Political horror show

What we’re seeing on the political stage is painful, but it’s not exactly new

The author organizes a weekly citizen-led homeless outreach effort called Chico Friends on the Street.

All the world’s a stage and sometimes the political stage is all the world. When the arch-villain triumphs, it’s painful to watch. Painful because we’ve turned over our power. Or, so goes the refrain in a representative democracy. Beyond this, we reminisce about vicariously living through powerful people—the ones we like. What liberal hasn’t imagined a nice spring day, weeding the White House vegetable garden with Michelle and the kids? A fantasy neatly ignoring Obama’s 563 drone strikes. It’s mourning in America and, in much of it, we mourn lost illusions.

Remember Joe Hill’s famous telegram?: “I die like a true blue rebel. Don’t waste any time mourning. Organize!” So, what’s first on this path of organization? The first step is finding our power; the moral power we lend to the elites—dreaming they will carry the conscience of a nation.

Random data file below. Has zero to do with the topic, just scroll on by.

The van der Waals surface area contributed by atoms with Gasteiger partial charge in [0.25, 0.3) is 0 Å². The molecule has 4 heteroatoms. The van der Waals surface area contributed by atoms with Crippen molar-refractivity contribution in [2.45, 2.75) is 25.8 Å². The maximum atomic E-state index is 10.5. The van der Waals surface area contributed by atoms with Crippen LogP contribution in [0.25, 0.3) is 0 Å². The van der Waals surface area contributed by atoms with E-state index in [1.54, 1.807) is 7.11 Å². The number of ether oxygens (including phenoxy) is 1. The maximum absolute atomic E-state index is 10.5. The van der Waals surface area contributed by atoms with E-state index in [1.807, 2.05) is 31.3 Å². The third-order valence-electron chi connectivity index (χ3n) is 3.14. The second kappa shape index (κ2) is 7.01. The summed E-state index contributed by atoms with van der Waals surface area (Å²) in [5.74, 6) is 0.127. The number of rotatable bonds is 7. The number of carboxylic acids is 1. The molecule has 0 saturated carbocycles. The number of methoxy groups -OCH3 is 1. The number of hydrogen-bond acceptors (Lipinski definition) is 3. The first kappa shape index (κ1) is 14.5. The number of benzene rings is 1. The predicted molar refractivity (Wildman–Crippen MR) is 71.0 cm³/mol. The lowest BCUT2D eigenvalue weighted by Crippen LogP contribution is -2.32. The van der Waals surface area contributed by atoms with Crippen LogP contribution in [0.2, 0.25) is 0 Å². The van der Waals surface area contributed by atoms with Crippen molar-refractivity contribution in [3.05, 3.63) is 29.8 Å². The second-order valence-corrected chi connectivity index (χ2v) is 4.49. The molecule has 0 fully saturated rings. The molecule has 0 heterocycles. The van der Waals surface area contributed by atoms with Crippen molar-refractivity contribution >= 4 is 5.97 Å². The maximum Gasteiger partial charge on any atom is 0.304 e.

We are seeing a political horror show, but under the surface, it’s not a new show. And there is a way forward. But don’t expect mainstream culture or any elected official or minister or teacher to support our empowerment; mainstream culture is merely posturing.

Our moral systems are failing—Trump or no Trump. This failure extends from religious institutions to universities to our pervasive market-based morality—the terrible lie, that which dazzles us and yields profits, must be good and true. Our sources of insight are the enabling voices of drug dealers; find me a church where the voice of a dying Earth speaks loudly enough to shake the material aspirations of its congregants.

As we drive the planet beyond its capacity to support life, the moral voice has barely risen to a whisper. Let it rise in us. Remove the clang of commerce and listen to the suffering of the Earth. Listen to the suffering of Earth’s animals and people. The voices are there. Do none of this in order to win; the game may already be over. Do it, as Thoreau said, “to affect the quality of the day ….”